This is not breaking news, costs continue to be stubbornly high.
A recent Angus Reid Institute survey found that 80% of Canadians have scaled back, cut back or delayed spending, driving, saving, or even making charitable donations as they grapple with the soaring cost of living. To make matters worse only 48% of respondents said they’d be able to manage an unexpected $1,000+ expense this month.
The reality is many Canadians are living very close to the margin without a great deal of financial flexibility in their life.
Debt levels of those 55+ continue to climb and evidence suggests there is no sign of this slowing down.
For those nearing retirement or in retirement the perfect storm continues to brew with the cost of living escalating, pension income declining and lifestyles being compromised.
In a perfect world you would enter retirement debt free. However, life has a way of throwing you a curveball when you least expect it. Even if you tried to plan for all the potential wildcards that could derail your retirement plans such as, fear of outliving your money, investments falling in value, healthcare costs escalating and the list goes on, you simply can’t plan for everything. And the one wildcard I can almost guarantee most didn’t factor in was a pandemic.
The economic landscape has changed and it is tough for those who are most vulnerable and those living on a fixed income.
As households look closely at how much money they have coming in and what it is they are spending their money on, the shortfalls are glaring. While households desperately look for ways to improve their financial health, there is an additional element I’m worried about, the knock-on effect to their mental health.
For those in retirement, isolation can set in when gym memberships, club memberships and costs associated with socialization including family get-togethers are eliminated and money is redirected towards life’s necessities. Those on a pension may not have adjustments for cost of living and even if they do, there may be a lag effect not reflecting today’s reality.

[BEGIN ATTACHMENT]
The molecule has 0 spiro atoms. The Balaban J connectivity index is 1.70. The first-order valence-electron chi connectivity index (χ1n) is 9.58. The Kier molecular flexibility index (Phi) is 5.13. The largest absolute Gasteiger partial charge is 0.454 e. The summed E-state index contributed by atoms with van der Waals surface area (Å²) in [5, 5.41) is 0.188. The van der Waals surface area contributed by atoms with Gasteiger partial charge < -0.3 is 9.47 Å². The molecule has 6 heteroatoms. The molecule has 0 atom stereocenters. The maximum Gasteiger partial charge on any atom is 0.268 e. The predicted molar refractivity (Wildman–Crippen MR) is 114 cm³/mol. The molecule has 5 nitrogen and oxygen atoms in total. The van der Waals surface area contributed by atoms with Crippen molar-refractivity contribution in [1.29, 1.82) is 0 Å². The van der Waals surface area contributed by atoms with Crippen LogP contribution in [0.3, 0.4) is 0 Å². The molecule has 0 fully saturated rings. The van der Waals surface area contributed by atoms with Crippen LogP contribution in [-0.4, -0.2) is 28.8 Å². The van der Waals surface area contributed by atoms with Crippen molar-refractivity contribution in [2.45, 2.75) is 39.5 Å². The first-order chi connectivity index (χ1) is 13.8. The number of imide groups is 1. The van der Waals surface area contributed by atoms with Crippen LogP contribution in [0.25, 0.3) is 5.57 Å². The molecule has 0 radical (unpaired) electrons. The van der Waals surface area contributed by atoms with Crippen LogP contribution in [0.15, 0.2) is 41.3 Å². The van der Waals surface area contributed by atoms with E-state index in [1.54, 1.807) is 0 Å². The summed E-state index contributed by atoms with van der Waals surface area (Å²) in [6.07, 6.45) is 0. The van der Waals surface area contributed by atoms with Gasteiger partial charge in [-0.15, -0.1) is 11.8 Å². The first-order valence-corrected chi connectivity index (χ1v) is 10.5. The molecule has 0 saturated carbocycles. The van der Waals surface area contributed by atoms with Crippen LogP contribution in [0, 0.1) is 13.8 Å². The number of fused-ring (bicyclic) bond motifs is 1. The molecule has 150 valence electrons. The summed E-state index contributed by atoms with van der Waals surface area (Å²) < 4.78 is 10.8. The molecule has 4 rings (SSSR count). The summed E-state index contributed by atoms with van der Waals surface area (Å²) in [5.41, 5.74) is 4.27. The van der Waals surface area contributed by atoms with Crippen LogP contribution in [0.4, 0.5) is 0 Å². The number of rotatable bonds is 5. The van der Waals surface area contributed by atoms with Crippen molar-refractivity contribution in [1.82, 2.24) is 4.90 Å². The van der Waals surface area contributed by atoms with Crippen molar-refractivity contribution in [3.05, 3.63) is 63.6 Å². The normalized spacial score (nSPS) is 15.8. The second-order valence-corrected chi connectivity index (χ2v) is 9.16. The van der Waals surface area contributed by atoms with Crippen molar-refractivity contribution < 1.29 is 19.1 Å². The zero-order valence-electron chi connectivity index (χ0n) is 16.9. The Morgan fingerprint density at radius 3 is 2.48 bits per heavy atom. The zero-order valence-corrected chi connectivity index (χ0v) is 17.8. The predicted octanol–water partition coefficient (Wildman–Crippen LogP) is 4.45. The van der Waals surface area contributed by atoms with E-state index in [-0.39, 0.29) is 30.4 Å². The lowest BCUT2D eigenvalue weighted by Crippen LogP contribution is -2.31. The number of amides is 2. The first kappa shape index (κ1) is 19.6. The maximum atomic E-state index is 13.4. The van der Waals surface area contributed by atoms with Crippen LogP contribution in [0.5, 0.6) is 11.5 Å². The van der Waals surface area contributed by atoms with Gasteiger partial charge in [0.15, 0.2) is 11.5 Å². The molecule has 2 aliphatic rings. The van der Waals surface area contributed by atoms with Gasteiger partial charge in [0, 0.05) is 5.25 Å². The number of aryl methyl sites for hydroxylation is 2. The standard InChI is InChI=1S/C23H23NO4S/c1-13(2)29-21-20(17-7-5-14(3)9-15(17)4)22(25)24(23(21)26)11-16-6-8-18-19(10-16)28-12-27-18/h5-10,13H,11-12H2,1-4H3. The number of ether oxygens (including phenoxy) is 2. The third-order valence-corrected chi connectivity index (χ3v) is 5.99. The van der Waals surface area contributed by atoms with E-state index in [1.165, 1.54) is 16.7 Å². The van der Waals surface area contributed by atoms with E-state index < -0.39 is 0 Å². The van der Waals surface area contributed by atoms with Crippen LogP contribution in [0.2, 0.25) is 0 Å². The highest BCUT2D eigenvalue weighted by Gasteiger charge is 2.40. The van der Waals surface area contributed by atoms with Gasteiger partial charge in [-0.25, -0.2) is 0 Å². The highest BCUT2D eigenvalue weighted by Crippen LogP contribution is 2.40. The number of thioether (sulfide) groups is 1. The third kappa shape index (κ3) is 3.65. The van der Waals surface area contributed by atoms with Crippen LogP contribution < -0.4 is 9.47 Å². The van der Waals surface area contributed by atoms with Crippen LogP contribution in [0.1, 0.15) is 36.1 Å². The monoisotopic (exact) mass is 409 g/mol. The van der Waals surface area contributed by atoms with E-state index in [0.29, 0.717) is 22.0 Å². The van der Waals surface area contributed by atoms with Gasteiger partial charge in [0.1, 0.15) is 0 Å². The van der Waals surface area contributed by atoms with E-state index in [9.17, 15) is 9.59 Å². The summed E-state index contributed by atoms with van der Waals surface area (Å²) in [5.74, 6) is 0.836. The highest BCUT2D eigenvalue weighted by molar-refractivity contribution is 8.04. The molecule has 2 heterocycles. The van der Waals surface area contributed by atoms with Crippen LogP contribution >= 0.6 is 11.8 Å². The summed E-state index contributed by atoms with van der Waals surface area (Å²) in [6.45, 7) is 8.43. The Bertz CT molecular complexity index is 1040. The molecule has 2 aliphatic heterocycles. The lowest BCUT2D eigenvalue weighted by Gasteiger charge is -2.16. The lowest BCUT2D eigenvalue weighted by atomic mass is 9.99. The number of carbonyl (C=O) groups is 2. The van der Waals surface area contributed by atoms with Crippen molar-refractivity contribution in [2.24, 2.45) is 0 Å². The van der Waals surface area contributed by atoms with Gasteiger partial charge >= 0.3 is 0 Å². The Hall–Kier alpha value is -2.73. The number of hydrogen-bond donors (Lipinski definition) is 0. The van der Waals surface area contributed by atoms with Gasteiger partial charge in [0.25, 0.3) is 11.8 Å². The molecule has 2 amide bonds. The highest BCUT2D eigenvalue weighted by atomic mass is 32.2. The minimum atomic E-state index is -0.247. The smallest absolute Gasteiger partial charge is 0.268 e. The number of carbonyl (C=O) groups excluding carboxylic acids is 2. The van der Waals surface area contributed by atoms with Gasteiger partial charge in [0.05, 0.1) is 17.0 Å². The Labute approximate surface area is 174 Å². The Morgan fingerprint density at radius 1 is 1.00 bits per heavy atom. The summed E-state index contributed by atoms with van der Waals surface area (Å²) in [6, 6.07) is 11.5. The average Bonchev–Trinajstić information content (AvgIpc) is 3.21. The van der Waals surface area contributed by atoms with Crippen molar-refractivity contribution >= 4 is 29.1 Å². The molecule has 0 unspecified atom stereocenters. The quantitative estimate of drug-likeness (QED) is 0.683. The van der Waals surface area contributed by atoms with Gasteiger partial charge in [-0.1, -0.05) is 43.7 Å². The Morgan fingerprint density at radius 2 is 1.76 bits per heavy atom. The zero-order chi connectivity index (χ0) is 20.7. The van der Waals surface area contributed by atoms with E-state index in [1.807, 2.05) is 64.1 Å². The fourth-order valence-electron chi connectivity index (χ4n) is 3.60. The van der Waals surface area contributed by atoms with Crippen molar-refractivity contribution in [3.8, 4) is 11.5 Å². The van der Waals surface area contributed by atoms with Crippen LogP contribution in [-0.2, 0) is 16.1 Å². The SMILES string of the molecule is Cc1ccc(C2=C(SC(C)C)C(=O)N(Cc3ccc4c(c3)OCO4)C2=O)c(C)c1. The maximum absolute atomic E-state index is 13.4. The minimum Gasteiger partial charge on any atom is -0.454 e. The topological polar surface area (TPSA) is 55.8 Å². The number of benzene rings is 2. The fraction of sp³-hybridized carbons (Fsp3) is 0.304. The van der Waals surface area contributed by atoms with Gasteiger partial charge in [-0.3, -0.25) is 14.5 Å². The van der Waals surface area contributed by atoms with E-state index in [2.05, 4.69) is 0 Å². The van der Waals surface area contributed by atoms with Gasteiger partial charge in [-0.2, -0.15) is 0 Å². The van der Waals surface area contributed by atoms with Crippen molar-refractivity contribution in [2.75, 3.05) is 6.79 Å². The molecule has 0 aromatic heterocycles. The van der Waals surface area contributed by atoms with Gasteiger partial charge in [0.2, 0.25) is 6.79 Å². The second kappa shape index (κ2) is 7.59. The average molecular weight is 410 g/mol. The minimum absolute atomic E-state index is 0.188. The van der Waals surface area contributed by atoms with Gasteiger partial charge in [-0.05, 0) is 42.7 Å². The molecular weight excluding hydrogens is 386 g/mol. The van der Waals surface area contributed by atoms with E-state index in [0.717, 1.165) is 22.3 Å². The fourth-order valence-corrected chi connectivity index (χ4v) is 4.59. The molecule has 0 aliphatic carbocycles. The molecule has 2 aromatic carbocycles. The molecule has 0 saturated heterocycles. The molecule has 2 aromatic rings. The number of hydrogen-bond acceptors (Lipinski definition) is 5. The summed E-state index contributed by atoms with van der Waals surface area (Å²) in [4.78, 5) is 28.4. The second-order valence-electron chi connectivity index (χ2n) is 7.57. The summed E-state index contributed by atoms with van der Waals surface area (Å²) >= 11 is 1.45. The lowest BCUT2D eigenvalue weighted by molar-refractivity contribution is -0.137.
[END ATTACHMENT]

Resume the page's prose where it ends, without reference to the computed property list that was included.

As costs continue to escalate frustration, fear and in some cases anxiety increases over the lack of money and that can lead to feelings of hopelessness.
But it doesn’t have too.
For those who own their home and want to stay safe and secure in that home, there is an opportunity to unlock some of the value and redirect that money to your lifestyle today. This is a whole new way of looking at diversification. You know the saying, “don’t put all of your eggs in one basket.” It applies here as well. If all of your money is tied up in your home with little left over, it is very hard to eat a brick in retirement.
A reverse mortgage isn’t for everyone but it is absolutely the right product for some.
These are your golden years right now and yet these are difficult times. You aren’t to blame for interest rates heading higher, costs going up and money being tight. These are simply the wildcards that can compromise your lifestyle and impact us all.
But there is good news because you have an option. You were savvy enough and had the resources to purchase a home. A home that has likely increased in value. A home you want to stay in and a lifestyle you want to secure.
I’ve often recommended people have a rainy day fund or emergency fund for unexpected expenses. The irony is while you may not have access to the funds sitting in a bank account, you do have an emergency fund. You have access to funds via your home. It is just a different type of “emergency fund”. You are better off than you might have realized.
I think we owe it to ourselves to explore every option in today’s environment to secure peace of mind financially speaking at a critical time in our life.
I will leave you with a thought my father shared with me years ago. “Go ahead and spend your money, because if you don’t your heirs will.” Go ahead and unlock some of the value in your home, you have earned it.
~ Pattie Lovett-Reid
Chief Financial Commentator